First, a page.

October 18, 2001 | Commentary on National Security and Defense
Saddam poses a greater threat to U.S. national security than bin
Laden does. He's been busy building nuclear, chemical and
biological weapons of mass destruction -- and the missiles to
deliver them -- without outside interference since the expulsion of
U.N. monitors in 1998. He already has used chemical weapons in his
war against Iran and against Iraq's Kurdish opposition. Now, he
reportedly has the nuclear material necessary to build two atomic
bombs and soon may finish building such a device -- the ultimate
No direct Iraqi involvement in the Sept. 11 attacks has been
proven, but there are disturbing reports of several Iraqi contacts
with bin Laden and his henchmen. According to U.S. intelligence
officials, bin Laden was in contact with government officials in
Iraq shortly before the attacks took place. In addition, Mohamed
Atta, the suspected ringleader of the 19 terrorists who hijacked
the four U.S. airliners on Sept. 11, met with an Iraqi intelligence
officer in Europe earlier this year, U.S. intelligence officials
Iraq has a long record of supporting terrorist groups and using
terrorism to advance its foreign policy. During the 1991 Gulf War,
for example, Baghdad planned a series of attacks against U.S.
targets around the world. (Most were blocked by the United States
with the help of several foreign governments.) Iraqi agents were
also apprehended in an aborted April 1993 assassination attempt
against former President George Bush on a visit to Kuwait.
Ramzi Yousef, the mastermind of the February 1993 bombing of the
World Trade Center, had strong links to Iraq as well as to bin
Laden's terrorist network. He flew to the United States using an
Iraqi passport. He appears to have acquired a false identity with
the help of Iraqi authorities, who doctored his personal file in
Kuwait during the 1990-1991 Iraqi occupation. Another suspect in
the 1993 bombing, Abdul Yasin, later returned to Iraq and is
believed to be living in Baghdad.
Let's also remember that Iraq's failed assassination attempt
against former President George H.W. Bush never received an
adequate American response. The Clinton administration equivocated
for months before launching a symbolic pinprick cruise missile
strike against the headquarters of one of Iraq's many intelligence
agencies in June 1993. Such a limp response not only didn't deter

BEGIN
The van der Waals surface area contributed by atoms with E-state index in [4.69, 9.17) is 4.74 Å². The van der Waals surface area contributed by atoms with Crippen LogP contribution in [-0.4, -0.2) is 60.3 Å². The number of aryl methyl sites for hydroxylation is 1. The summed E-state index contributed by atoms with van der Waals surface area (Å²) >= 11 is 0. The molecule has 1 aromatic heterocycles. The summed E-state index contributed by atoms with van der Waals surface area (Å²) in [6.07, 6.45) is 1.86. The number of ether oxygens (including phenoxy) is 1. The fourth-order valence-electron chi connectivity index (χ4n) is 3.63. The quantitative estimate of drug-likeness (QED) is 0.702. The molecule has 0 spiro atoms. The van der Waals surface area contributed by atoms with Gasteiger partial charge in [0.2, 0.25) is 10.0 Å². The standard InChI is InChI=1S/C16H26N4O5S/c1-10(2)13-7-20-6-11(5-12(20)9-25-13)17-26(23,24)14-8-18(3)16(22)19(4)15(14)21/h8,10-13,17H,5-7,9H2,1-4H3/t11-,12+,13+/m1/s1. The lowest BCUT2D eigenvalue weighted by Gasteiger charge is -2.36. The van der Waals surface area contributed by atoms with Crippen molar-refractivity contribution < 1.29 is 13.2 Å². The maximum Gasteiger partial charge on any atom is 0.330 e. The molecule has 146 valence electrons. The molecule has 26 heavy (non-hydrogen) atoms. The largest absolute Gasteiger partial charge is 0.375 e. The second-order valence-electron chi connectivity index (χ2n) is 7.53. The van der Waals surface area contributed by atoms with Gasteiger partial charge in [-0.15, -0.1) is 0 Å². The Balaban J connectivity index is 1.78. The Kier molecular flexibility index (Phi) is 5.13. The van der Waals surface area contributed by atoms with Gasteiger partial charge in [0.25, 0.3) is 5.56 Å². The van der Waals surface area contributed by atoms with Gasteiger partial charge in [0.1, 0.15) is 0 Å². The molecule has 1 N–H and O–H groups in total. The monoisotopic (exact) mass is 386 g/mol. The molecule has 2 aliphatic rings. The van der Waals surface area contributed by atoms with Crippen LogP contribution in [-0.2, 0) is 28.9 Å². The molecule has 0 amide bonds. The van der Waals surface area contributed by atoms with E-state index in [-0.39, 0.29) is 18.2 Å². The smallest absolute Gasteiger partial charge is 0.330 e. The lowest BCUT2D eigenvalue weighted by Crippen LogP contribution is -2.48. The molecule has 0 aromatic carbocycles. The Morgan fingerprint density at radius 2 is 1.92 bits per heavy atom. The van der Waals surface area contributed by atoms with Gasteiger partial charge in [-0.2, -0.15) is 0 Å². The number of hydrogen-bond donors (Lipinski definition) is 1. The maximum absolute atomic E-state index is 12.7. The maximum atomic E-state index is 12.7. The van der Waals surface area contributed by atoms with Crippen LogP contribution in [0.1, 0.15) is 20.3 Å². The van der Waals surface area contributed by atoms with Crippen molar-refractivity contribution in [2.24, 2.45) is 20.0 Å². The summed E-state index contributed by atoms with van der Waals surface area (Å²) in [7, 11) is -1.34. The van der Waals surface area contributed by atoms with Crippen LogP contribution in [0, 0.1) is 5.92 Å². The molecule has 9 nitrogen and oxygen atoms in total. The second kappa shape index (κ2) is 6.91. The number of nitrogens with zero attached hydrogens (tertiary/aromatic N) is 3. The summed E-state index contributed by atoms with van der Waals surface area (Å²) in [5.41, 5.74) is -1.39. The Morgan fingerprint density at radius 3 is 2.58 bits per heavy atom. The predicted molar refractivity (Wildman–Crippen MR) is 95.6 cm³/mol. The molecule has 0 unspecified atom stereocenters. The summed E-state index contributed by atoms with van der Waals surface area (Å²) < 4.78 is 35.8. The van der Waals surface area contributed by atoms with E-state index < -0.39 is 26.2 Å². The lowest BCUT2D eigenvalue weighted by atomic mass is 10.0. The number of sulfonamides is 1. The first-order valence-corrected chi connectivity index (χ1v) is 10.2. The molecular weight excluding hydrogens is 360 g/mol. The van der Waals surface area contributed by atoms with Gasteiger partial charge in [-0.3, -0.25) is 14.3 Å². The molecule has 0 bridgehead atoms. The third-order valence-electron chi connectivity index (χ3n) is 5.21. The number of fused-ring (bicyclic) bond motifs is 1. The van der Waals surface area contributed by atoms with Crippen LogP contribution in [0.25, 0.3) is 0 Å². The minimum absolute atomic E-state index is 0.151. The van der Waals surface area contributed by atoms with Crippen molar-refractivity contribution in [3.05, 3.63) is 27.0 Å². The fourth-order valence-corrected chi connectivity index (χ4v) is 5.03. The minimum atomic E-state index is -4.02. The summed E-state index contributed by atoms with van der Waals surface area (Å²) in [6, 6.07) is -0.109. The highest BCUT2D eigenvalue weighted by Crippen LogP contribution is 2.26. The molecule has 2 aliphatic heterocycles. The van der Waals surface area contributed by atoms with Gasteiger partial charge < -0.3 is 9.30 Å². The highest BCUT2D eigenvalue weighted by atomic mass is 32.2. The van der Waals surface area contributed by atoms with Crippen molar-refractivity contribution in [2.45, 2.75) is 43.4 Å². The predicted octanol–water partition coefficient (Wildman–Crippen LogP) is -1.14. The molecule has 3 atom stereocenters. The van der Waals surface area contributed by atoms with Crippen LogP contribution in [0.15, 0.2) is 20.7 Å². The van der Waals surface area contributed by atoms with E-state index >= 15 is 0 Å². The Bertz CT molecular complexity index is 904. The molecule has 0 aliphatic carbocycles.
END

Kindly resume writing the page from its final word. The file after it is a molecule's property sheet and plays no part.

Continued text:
Saddam from future attacks, it may have emboldened him to escalate
his stealth war against the United States.
To keep Iraq from becoming even more dangerous, the Bush
administration should consider a full range of military and other
options against Saddam's regime. It should fully support Iraqi
opposition forces, particularly the Iraqi National Congress (INC).
The opposition now controls only a safe haven in northern Iraq
established in 1991 to halt Iraqi attacks on dissident Kurds. The
United States should cement an alliance between the INC and the
Kurds, then allow the INC to return to Iraq's northern mountains to
establish a provisional government.
The United States also should establish a "no-drive zone" for
Saddam's army in the Kurdish safe haven and in southern Iraq, and
expand the two "no-fly zones" already imposed on Iraq's air force
to cover the entire country. U.S. military forces should then seize
Iraq's southern oil fields and channel oil revenues to a
provisional government, with the INC as its nucleus.
To increase the incentive for mass defections from Saddam's
regime, U.N. economic sanctions should be lifted on territory
controlled by this government. Washington also should agree to the
lifting of all U.N. sanctions against Iraq as soon as Saddam's
regime is replaced by a government that agrees to halt his weapons
programs and stop threatening Iraq's neighbors.
Such steps may sound premature now, with bin Laden at large and the Taliban still in power. But it's clear that we can't really win the war on terrorism unless we're willing to remove all regimes that support terrorism against us. We're in this for the long haul, and it's time to take out Saddam Hussein once and for all.
James Phillips is a research fellow for Middle Eastern affairs in the Davis Institute for International Studies at The Heritage Foundation.
Distributed Nationally on the Knight-Ridder Tribune Wire